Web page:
HELD: Knox did not appear at the hearing before the Kansas Supreme Court. The court determined that there was clear and convincing evidence that Knox violated multiple rules of professional conduct. The Disciplinary Administrator continued to recommend disbarment and the court agreed. Knox is disbarred.

ORDER OF DISCHARGE FROM PROBATION
IN THE MATTER OF SUSAN L. BOWMAN
NO. 109,512 – JANUARY 9, 2019

FACTS: The court suspended Bowman's license to practice law in Kansas on October 18, 2013, for a period of 12 months. Bowman was required to undergo a reinstatement hearing prior to reconsideration being considered. After the hearing, Bowman was reinstated and placed on probation.  Bowman filed a motion for discharge from probation in November 2018, along with affidavits demonstrating compliance with the terms of probation. The Disciplinary Administrator did not object.

HELD: After reviewing the motions and affidavits, and the response of the Disciplinary Administrator, the court grants Bowman's motion for discharge from probation.

Civil

CONDEMNATION—STATUTORY INTERPRETATION
NAUHEIM V. CITY OF TOPEKA
SHAWNEE DISTRICT COURT – REVERSED and REMANDED
COURT OF APPEALS – AFFIRMED
NO. 114,271 – JANUARY 11, 2019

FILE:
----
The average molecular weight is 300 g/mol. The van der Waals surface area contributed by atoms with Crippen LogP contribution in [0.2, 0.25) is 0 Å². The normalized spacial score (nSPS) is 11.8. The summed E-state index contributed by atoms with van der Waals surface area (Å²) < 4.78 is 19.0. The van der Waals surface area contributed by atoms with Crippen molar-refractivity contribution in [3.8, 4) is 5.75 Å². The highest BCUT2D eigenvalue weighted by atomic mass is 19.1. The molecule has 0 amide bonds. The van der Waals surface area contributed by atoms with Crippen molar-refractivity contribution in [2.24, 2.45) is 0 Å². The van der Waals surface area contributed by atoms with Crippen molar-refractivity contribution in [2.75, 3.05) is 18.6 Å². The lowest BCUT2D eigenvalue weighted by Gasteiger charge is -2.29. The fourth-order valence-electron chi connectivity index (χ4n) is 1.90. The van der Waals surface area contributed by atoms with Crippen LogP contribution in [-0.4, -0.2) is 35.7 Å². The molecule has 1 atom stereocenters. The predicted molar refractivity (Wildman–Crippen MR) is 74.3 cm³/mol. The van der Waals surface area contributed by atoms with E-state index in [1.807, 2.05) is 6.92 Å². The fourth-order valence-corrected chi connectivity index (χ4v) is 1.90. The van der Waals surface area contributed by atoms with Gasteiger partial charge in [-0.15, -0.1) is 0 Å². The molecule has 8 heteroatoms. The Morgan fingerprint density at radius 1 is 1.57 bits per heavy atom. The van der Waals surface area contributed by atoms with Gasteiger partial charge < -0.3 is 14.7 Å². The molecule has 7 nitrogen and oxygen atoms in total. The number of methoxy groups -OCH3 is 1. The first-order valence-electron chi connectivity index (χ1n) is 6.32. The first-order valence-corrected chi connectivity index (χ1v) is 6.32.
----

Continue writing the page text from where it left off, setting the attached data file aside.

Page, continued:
FACTS: The City of Topeka negotiated with business owners to purchase land in order to build a drainage system for city property. The negotiations resulted in the City's purchase of the property and the businesses' relocation without the use of eminent domain power. After the move, the business owners sued the City for relocation costs under K.S.A. 26-518, which allows for costs when real property is acquired by a condemning authority through negotiation in advance of a condemnation action. The City countered that it never intended to condemn the property and also noted that the business owners were not "displaced persons" under the statute because the property was actually owned by a landlord. The district court granted the City's motion for summary judgment, holding that the business owners were not displaced persons and that the property acquisition was not made in advance of a condemnation. On appeal, the Court of Appeals reversed, finding that the business owners were displaced persons. The panel remanded for further factual findings on the question of whether the purchase negotiations were conducted in advance of a condemnation. The business owners appealed the question of whether a displaced person must prove that a condemning authority threatened condemnation or took affirmative action towards condemnation prior to acquisition. That petition for review was granted. The City did not cross-petition on the Court of Appeals' other findings.